Dr. Larry Barzelai is a long-time Vancouver family physician. He has a special interest in geriatrics, and has been extensively involved in educating the next generation of family medicine residents in nursing home medicine.







    He initiated CAPE BC, which was the first of many CAPE regional committees.







    Two main themes have motivated his work with CAPE. The first is a love of nature, and the awareness of the integral part that nature plays in our well-being. The second is working to ensure that his grandchildren will grow up in a healthier world.







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    • 23 min
    Episode 4: The one where we talk about Wood Smoke

    Episode 4: The one where we talk about Wood Smoke

    On Episode 4 of the Why Climate Podcast we are talking to Dr. Michael Mehta.







    Dr. Mehta is a Professor of Environment, Culture, and Society at Thompson Rivers University in Kamloops.







    He is an environmental social scientist who specializes in science, technology and society with a focus on environmental and health risk issues, and he focuses on air pollution and solar energy.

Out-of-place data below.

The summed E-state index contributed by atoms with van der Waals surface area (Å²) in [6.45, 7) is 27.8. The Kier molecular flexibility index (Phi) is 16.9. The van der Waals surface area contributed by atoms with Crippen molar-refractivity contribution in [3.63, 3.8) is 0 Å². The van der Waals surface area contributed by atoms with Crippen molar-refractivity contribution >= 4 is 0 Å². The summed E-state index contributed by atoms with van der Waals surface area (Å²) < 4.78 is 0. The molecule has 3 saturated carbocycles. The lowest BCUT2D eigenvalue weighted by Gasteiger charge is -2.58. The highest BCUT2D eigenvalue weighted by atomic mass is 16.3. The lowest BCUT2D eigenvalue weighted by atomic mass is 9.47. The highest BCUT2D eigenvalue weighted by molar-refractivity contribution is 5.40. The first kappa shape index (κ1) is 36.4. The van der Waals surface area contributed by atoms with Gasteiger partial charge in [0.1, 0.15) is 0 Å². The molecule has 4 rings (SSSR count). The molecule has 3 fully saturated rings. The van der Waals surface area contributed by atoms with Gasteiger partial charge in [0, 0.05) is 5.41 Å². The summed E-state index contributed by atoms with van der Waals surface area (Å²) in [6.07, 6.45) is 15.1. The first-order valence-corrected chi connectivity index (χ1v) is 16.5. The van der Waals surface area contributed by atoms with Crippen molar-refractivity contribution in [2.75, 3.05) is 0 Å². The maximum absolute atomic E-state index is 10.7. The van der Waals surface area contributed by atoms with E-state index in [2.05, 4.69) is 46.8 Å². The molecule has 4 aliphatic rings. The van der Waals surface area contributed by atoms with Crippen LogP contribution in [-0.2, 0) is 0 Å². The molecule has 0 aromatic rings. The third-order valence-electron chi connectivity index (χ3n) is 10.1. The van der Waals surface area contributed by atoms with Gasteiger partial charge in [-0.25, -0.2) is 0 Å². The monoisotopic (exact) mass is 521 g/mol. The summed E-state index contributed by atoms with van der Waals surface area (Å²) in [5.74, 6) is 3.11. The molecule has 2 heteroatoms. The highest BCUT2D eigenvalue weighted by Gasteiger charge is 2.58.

Dr. Mehta was Dean of the Faculty of Arts at Thompson Rivers University, Principal of Richardson College for the Environment at the University of Winnipeg, Executive Director of the Population Research Laboratory at the University of Alberta, and Chair of a program on the social, ethical, political and legal impacts of biotechnology at the University of Saskatchewan.







    He set up Canada's first Purple Air network of PM2.5 monitors with more than 50 across British Columbia, and has decades of experience in renewable energy and nuclear safety. He led development of Canada's first solar sidewalk system called the Solar Compass, and owned a solar energy company and started a solar non-profit that completed 100+ solar arrays in the province.







    He sat on the Board of Directors of SaskPower, SaskPower International, NorthPoint Energy Solutions, and the national Board of Canadian Blood Services.